Using Volume Learning and Visual DNA
- Introduction to synthetic vision model of human visual system
- Background neuroscience, computer vision, AI, deep learning references
- Technical descriptions of the synthetic visual pathway model
- C++ software model details, test application results
Aims and Scope
In Synthetic Vision: Using Volume Learning and Visual DNA, a holistic model of the human visual system is developed into a working model in C++, informed by the latest neuroscience, DNN, and computer vision research. The author’s synthetic visual pathway model includes the eye, LGN, visual cortex, and the high level PFC learning centers. The corresponding visual genome model (VGM), begun in 2014, is introduced herein as the basis for a visual genome project analogous to the Human Genome Project funded by the US government. The VGM introduces volume learning principles and Visual DNA (VDNA) taking a multivariate approach beyond deep neural networks. Volume learning is modeled as programmable learning and reasoning agents, providing rich methods for structured agent classification networks. Volume learning incorporates a massive volume of multivariate features in various data space projections, collected into strands of Visual DNA, analogous to human DNA genes. VGM lays a foundation for a visual genome project to sequence VDNA as visual genomes in a public database, using collaborative research to move synthetic vision science forward and enable new applications. Bibliographical references are provided to key neuroscience, computer vision, and deep learning research, which form the basis for the biologically plausible VGM model and the synthetic visual pathway. The book also includes graphical illustrations and C++ API reference materials to enable VGM application programming. Open source code licenses are available for engineers and scientists.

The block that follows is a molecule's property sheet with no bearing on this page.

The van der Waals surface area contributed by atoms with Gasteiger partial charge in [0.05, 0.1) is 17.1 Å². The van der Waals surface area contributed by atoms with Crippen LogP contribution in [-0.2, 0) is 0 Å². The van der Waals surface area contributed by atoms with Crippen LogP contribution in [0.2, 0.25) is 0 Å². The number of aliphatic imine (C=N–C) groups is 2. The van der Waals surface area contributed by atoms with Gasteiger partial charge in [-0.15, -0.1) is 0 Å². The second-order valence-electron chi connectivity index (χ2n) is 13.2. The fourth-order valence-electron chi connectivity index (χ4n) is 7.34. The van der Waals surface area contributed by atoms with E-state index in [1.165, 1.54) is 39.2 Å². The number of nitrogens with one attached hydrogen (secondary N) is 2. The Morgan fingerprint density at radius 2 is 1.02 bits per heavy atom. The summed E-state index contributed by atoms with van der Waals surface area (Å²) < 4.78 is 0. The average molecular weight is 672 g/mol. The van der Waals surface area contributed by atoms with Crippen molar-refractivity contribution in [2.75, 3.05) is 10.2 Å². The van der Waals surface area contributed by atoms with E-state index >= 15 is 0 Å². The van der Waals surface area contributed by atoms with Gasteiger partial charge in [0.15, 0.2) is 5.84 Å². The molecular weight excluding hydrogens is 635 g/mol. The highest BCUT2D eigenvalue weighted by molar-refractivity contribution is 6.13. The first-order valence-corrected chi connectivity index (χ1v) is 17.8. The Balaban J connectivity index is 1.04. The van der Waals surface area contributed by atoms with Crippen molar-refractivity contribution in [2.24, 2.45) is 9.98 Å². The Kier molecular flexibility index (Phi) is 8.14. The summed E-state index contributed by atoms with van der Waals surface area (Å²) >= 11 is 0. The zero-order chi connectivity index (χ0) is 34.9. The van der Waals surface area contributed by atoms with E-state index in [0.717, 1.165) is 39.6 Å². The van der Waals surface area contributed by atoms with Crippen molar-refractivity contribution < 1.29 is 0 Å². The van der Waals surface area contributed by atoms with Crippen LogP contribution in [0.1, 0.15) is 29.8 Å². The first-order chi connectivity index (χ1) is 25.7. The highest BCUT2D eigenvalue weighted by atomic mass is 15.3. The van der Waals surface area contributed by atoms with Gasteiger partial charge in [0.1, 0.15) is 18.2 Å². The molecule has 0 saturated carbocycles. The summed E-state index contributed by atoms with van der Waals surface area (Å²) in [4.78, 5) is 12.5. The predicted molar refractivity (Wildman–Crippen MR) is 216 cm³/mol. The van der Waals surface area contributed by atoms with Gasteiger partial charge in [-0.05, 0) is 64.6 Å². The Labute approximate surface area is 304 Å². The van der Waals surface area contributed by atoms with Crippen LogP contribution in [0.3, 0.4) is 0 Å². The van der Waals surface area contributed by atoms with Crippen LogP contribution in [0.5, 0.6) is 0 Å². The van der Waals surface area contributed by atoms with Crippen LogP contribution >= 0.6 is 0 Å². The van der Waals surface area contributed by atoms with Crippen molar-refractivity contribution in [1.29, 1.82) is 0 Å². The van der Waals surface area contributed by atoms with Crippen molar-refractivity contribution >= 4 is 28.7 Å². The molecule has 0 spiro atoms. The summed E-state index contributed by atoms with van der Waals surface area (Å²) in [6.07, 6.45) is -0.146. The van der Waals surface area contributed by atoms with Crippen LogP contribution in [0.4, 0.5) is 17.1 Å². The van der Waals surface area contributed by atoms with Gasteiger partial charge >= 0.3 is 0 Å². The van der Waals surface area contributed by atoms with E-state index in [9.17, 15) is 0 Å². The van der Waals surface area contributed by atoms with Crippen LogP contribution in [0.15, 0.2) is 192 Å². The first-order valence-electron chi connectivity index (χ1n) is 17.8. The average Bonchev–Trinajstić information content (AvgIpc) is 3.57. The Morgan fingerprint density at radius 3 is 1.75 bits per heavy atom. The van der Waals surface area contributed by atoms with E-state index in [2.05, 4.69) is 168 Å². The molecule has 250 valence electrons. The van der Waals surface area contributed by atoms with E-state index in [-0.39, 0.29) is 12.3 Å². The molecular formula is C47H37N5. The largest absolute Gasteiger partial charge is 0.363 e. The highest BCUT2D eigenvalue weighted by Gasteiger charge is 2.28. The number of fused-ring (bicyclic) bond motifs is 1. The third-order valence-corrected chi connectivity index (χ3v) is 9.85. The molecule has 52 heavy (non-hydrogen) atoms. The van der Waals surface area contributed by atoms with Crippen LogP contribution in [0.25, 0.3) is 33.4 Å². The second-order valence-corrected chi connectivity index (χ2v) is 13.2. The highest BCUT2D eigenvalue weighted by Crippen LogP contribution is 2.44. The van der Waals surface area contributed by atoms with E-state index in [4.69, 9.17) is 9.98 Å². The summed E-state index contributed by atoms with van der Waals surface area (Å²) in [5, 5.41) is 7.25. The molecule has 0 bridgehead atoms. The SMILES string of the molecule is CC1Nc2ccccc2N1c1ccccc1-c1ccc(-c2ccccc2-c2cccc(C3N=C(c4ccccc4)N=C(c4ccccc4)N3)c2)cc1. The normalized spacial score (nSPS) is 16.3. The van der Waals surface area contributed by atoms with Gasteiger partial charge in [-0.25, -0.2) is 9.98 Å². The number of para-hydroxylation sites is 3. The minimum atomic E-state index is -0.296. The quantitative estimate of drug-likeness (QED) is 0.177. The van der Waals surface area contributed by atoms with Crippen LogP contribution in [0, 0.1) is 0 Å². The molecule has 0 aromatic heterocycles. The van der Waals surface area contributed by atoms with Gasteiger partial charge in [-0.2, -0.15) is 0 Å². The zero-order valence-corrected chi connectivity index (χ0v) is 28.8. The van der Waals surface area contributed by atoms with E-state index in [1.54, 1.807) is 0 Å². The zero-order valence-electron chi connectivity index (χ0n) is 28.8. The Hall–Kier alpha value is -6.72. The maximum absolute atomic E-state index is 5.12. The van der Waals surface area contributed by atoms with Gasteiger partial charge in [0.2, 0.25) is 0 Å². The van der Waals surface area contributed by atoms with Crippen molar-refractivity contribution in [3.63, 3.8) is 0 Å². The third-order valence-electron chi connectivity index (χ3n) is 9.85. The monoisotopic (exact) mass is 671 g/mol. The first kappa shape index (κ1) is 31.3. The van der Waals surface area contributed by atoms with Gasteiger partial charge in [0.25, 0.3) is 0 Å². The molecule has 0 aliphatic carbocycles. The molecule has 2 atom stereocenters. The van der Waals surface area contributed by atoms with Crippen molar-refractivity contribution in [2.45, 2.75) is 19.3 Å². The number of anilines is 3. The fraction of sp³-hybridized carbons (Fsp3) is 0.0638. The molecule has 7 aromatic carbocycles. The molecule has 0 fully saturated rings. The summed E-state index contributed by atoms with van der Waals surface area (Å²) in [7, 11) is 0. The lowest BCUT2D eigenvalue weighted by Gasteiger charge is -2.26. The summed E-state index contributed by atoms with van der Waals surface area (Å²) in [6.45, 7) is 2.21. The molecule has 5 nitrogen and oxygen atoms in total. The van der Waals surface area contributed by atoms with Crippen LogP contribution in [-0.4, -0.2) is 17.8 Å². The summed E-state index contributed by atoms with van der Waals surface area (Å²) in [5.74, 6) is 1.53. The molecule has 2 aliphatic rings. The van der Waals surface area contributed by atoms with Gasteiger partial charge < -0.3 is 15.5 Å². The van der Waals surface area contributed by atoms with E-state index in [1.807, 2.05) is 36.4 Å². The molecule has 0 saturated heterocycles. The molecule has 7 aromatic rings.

Scott Krig founded Krig Research to provide some of the world's first vision and imaging systems worldwide for military, industry, government, and academic use. Krig has worked for major corporations and startups in the areas of machine learning, computer vision, imaging, graphics, robotics and automation, computer security and cryptography. He has authored international patents in the areas of computer architecture, communications, computer security, digital imaging, and computer vision, and studied at Stanford. Scott Krig is the author of the English/Chinese Springer book Computer Vision Metrics, Survey, Taxonomy and Analysis of Computer Vision, Visual Neuroscience, and Deep Learning, Textbook Edition, as well as other books, articles, and papers.